A few more ease of use items caught my attention early on. The phone has a camera button, making snapping photos very fast and easy. The camera is quick and responsive. The LED flash is ok in dark light situations, but not much help in more common low-light conditions. Photos in low light without the flash don’t fair much better. Give this camera plenty of light, though, and the pictures are beautiful. So… better than the 3 MP camera on my older Android, but still needs work to be a perfect solution. Sharing photos, though was very easy, which leads me to my next point: social media integration.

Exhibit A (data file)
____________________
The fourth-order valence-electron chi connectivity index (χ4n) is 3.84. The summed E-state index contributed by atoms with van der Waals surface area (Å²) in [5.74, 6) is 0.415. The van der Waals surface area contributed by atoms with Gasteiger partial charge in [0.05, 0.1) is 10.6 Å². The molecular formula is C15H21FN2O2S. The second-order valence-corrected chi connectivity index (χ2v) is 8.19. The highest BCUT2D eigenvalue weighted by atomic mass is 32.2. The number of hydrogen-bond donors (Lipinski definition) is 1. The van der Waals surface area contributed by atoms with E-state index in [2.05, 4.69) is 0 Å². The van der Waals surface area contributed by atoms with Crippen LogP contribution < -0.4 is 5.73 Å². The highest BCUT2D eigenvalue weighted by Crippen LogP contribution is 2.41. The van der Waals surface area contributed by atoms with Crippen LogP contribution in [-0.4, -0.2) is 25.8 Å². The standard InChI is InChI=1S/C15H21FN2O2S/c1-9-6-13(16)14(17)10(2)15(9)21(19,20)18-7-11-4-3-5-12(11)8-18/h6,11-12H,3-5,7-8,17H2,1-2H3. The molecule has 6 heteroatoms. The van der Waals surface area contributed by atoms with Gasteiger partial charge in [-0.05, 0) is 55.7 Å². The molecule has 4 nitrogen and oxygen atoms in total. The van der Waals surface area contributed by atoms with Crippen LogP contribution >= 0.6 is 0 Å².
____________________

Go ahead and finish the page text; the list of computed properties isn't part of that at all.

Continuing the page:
Windows Phone 7 has Facebook and Twitter integrated right into the OS. This makes photo sharing very easy; you can snap a photo and have it posted on Facebook in a matter of seconds, with very few steps in the process. Posting a status update or checking into a location can all be accomplished directly through the OS, and I found it easiest to do it that way. There are independent Facebook and Twitter apps available for the platform, but for the most part I ignored them. WP7 loads status updates from the people you follow right into the address book. It also lets you create groups of contacts, which I found extremely useful for following social media posts from the people I am closest too. I put them in a group, and from one icon (live tile in WP7 terms) on my home screen, I can see their latest updates and photos.